FMNR & Children

March 7, 2016

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In Kenya, World Vision works with many communities to promote Farmer Managed Natural Regeneration (FMNR) – a technique which is used to restore the environment, and hope, in developing countries. It involves selecting stumps and shrubs on farms and communal lands and pruning them so as to promote their growth into a tree. These trees in turn give communities benefits such as firewood, soil enrichment for crops, fruits and natural medicines.

World Vision promotes FMNR to farmers and also to children and youth. Why would children need to know about regenerating trees? So that the leaders of the next generation understand the links between caring for the environment and having enough food for the future!

Signs around the schools remind children of the importance of trees

World Vision takes a creative approach to promoting FMNR in schools – involving group discussions, poetry writing, essay competitions, dances and drama performances. These children increase their understanding of trees, crops and the environment and they return home to teach these lessons to their families. In Kenya FMNR has been taught in many schools for the last three years with some exciting results coming from the community!

For Kibe from Kenya, learning and implementing FMNR has had a whole range of benefits for his family.

“FMNR has brought many blessings in our home; my family is getting a lot firewood from the pruned branches from the trees in the FMNR site. We have enough firewood at home that can take us the whole term and I cannot therefore miss classes as I do not have to go to look for firewood from the forest, which is 5 kilometres away. I no longer come home as early as 2pm to fetch firewood but stay in school until 4pm studying. Our two dairy cows used to produce four litres of milk per day but since practising FMNR they now produce 10 litres per day. I now drink enough milk in the morning before going to school, I am happy because of this project.”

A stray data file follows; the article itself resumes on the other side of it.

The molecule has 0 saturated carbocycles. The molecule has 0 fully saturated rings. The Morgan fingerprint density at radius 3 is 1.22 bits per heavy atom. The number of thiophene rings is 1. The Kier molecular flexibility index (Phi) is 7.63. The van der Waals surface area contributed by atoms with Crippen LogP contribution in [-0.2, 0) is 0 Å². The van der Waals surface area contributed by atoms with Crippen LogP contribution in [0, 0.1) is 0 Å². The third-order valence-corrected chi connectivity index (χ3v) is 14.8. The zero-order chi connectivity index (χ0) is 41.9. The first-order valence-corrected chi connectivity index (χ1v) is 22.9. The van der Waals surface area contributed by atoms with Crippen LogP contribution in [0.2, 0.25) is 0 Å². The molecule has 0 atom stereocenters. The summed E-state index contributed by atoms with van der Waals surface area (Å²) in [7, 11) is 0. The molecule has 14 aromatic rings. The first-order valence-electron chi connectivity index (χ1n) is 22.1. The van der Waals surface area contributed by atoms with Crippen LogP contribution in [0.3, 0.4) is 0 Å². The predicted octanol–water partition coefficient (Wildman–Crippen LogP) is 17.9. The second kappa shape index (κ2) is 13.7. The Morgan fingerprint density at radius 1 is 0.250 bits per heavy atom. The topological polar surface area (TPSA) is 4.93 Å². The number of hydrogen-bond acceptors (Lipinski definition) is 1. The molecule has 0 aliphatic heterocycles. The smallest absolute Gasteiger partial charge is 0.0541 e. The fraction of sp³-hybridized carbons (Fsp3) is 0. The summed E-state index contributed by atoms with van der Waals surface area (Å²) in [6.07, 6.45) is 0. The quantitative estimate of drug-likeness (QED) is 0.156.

Students are chosen to read their poems at school assembly 

As head teacher of a local primary school, Dickson Changwony saw how FMNR offered new opportunities for his school and community.

“I learnt about FMNR through a sensitisation meeting of head teachers by World Vision. I had non-economical shrubs growing on the school compound and was planning to slash them to make the compound tidy. I once tried to plant exotic tree species in the school but none survived because of the harsh weather conditions in our locality. One teacher from our school was also trained by World Vision as the FMNR site three months into the project and the school management leased out the grass to farmers and we received 3,000 shillings from the site. We used the money to repair desks and buy revision papers for the pupils. Our school has become an FMNR learning site where farmers come and learn from it. We are proud as a school. FMNR is real.”

Originally featured on World Vision Australia’s Blog